In the meantime, the usefulness of having both runs executing locally on the same (or similar) hardware has become clear to me  If I had a 2nd *well quad, that would double my throughput, but can't justify the expense. So I plan to just have my Haswell complete F29, during which time I will produce AVX512 code which will hopefully bring F30 within reasonable reach, either on a KNL or one of the future desktop systems which will support that dooublethewidthofAVX2 instruction set. Luigi, you go ahead and put your hardware, when it arrives, to use for GIMPS  you definitely have a better chance of discovering a prime that way. :) 

20171114, 02:19  #52 
∂^{2}ω=0
Sep 2002
República de California
5·2,351 Posts 
The 2 sidebyside runs at 30M and 32M FFT I mentioned in my Sep 2016 post both got to iter ~230M on my Haswell in late April with me doing neardaily Res64 crosschecks, but it was a major headache, the Haswell  since powered off except for occasional avx2 code tests and tweaks  being sufficiently unstable that it was often a challenge to get 24 hours of uptime. At that point I moved the respective runs to a pair of faster systems, both physically hosted by our own David Stanfill, a.k.a. user airsquirrels. One system is David's own GPUfilled 32core Xeon/avx2, the other is the Intel Knights Landing box a bunch of us GIMPSers interested in doing/supporting AVX512 code development crowdfunded this past spring. After doing the basic AVX512 assembly code port and some experiments to figure out which FFT length should be run on each of these 2 servers, the 30MFFT run was finished on the Xeon (best periter time there ~24 ms using 32 threads) and the 32M on the
64core KNL (besttime ~35ms/iter using 64 threads) to finish. The Xeon run completed in late July, and the KNL run finished on 2 Sep., both gave these final SelfridgeHurwitz residues (as well as matching fulllength final residue files): F29 is not prime. Res64: BECE1E5FFBE5EC12. Program: E17.0 R29 mod 2^36 = 68650658834 R29 mod 2^35  1 = 17796269382 R29 mod 2^36  1 = 21246329964 Since my original Haswell runs were from a common 32MFFT savefile (as opposed to being run completely independently @30 and 32M) and had numerous restarts as well as several residue mismatches needing backtracking to see which of the 2 runs (which were proceeding sidebyside on my quad Haswell at similar speeds, allowing for easier crosschecking) went "off the rails", dataintegritywise, after the faster Xeon completed its run of the final ~300Miters I further used it to rerun the first ~230Miters, all @30M FFT length. That partial run just completed over the weekend, with 230 Miter result matching those of the Haswellbegun runs. Many thanks to David for the generous gift of Xeon cycles and the IT support. I've posted a tarball of the interimcheckpoint status files and the full final residue file via link added to the OP in this thread. I also have persistent full checkpoint files at 10Miter intervals, but as each such files is 2^29/8 = 64Mbyte, and there are 2^29/(10 million) = 53 such, the total archive is ~3.3GB. The residue files are more or less completely random byte data, i.e. cannot effectively be compressed. I have burned a copy of that archive to a thumb drive as a backup for the one on my HD, and will make it available on request should anyone wish to do e.g. a parallel run validation via rerun of said 10Miter intervals. Last fiddled with by ewmayer on 20171115 at 00:33 Reason: F29 > R29 in SH residues table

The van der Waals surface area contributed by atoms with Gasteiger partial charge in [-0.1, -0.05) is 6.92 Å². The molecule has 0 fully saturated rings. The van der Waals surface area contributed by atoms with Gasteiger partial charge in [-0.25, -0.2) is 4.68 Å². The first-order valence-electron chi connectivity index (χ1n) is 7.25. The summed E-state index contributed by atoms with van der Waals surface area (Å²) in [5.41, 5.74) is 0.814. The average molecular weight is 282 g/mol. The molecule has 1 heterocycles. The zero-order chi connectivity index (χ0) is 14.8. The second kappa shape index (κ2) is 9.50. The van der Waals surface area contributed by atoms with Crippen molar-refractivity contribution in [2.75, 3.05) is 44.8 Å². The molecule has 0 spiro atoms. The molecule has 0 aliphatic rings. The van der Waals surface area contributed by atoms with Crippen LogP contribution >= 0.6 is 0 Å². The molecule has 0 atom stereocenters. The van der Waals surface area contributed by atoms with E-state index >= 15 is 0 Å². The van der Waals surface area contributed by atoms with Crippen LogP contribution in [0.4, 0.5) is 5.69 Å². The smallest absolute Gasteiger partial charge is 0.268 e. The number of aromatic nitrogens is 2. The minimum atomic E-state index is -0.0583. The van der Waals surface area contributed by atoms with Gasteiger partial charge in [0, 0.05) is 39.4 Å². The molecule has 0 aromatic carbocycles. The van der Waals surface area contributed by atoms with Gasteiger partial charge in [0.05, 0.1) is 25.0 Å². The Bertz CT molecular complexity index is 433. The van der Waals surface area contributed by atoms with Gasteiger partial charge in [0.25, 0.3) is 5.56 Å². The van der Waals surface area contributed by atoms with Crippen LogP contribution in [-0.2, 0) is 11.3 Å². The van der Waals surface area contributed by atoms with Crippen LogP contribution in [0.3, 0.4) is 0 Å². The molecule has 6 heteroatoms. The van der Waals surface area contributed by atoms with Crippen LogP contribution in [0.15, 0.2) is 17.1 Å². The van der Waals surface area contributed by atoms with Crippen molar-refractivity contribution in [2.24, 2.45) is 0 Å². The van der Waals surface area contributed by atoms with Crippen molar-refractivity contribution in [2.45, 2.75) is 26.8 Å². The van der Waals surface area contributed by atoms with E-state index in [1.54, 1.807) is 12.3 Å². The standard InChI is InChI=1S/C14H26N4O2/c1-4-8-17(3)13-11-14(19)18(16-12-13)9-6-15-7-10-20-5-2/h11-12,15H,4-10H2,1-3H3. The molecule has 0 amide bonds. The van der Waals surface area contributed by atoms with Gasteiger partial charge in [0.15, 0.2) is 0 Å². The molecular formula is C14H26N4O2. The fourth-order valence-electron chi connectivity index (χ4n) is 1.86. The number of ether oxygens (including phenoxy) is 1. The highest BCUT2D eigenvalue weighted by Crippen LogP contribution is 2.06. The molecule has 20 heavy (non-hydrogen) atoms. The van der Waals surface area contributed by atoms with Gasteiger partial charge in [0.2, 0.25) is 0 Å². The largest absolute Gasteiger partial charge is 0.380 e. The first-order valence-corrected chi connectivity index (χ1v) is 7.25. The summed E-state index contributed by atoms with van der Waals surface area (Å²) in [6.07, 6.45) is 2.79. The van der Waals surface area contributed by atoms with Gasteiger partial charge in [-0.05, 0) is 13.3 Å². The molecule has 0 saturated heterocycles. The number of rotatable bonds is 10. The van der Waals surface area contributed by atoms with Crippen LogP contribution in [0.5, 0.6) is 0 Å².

20180112, 07:32  #53 
∂^{2}ω=0
Sep 2002
República de California
5·2,351 Posts 
Since I am currently in the process of adding PRP (as opposed to LL) testing for Mersenne numbers, as well as fast Suyamastyle cofactorPRP testing ('fast' in the 'when starting with a PRPtest residue for the modulus in question' sense) for both Mersenn and Fermat numbers to my Mlucas code, this seems worth sharing here. While going through a box of some old documents today, I came across a folder of overheadprojector transparecies for several talks I gave back in my 6year stint in academia from '93'99. One set of slides was for the following talk I gave at the 1997 West Coast NT conference at Asilomar conference center in Pacific Grove, near Monterey. (My Christmasgifttoself last month was a $60 Epson flatbed scanner, which is paying for itself in all kinds of useful ways.)
There is an obvious small typo on slide 4, the 2nd bullet point should read (boldface highlights the needed fix) "...since (M_p1)/2 is just a string of (p1) binary ones, the Euler base3 test amounts to a series of (p2) squarings and multiplications by 3...": Last fiddled with by ewmayer on 20180112 at 07:33